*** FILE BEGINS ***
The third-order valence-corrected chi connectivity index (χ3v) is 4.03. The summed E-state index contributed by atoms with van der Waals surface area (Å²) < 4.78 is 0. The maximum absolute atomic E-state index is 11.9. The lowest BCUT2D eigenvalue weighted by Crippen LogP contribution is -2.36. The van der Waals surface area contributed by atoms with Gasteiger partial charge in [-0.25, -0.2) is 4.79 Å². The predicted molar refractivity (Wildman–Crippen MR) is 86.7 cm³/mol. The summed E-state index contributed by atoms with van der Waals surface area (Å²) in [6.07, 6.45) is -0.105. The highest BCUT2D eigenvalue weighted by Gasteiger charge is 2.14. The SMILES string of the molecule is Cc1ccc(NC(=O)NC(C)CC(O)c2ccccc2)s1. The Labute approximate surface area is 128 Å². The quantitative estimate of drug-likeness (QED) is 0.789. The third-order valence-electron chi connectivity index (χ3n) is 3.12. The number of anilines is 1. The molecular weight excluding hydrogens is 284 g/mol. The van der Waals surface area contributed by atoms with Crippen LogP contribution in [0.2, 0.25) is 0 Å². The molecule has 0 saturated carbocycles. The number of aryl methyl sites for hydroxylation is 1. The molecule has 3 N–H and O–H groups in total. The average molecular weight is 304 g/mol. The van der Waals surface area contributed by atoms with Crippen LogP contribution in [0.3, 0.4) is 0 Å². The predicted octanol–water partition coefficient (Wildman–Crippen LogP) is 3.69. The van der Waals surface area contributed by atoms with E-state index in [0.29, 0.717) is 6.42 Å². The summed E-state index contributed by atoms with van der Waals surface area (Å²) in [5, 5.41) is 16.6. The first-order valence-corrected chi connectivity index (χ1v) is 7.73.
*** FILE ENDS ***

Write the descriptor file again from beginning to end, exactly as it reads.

The third-order valence-corrected chi connectivity index (χ3v) is 4.03. The summed E-state index contributed by atoms with van der Waals surface area (Å²) < 4.78 is 0. The maximum absolute atomic E-state index is 11.9. The lowest BCUT2D eigenvalue weighted by Crippen LogP contribution is -2.36. The van der Waals surface area contributed by atoms with Gasteiger partial charge in [-0.25, -0.2) is 4.79 Å². The predicted molar refractivity (Wildman–Crippen MR) is 86.7 cm³/mol. The summed E-state index contributed by atoms with van der Waals surface area (Å²) in [6.07, 6.45) is -0.105. The highest BCUT2D eigenvalue weighted by Gasteiger charge is 2.14. The SMILES string of the molecule is Cc1ccc(NC(=O)NC(C)CC(O)c2ccccc2)s1. The Labute approximate surface area is 128 Å². The quantitative estimate of drug-likeness (QED) is 0.789. The third-order valence-electron chi connectivity index (χ3n) is 3.12. The number of anilines is 1. The molecular weight excluding hydrogens is 284 g/mol. The van der Waals surface area contributed by atoms with Crippen LogP contribution in [0.2, 0.25) is 0 Å². The molecule has 0 saturated carbocycles. The number of aryl methyl sites for hydroxylation is 1. The molecule has 3 N–H and O–H groups in total. The average molecular weight is 304 g/mol. The van der Waals surface area contributed by atoms with Crippen LogP contribution in [0.3, 0.4) is 0 Å². The predicted octanol–water partition coefficient (Wildman–Crippen LogP) is 3.69. The van der Waals surface area contributed by atoms with E-state index in [0.29, 0.717) is 6.42 Å². The summed E-state index contributed by atoms with van der Waals surface area (Å²) in [5, 5.41) is 16.6. The first-order valence-corrected chi connectivity index (χ1v) is 7.73.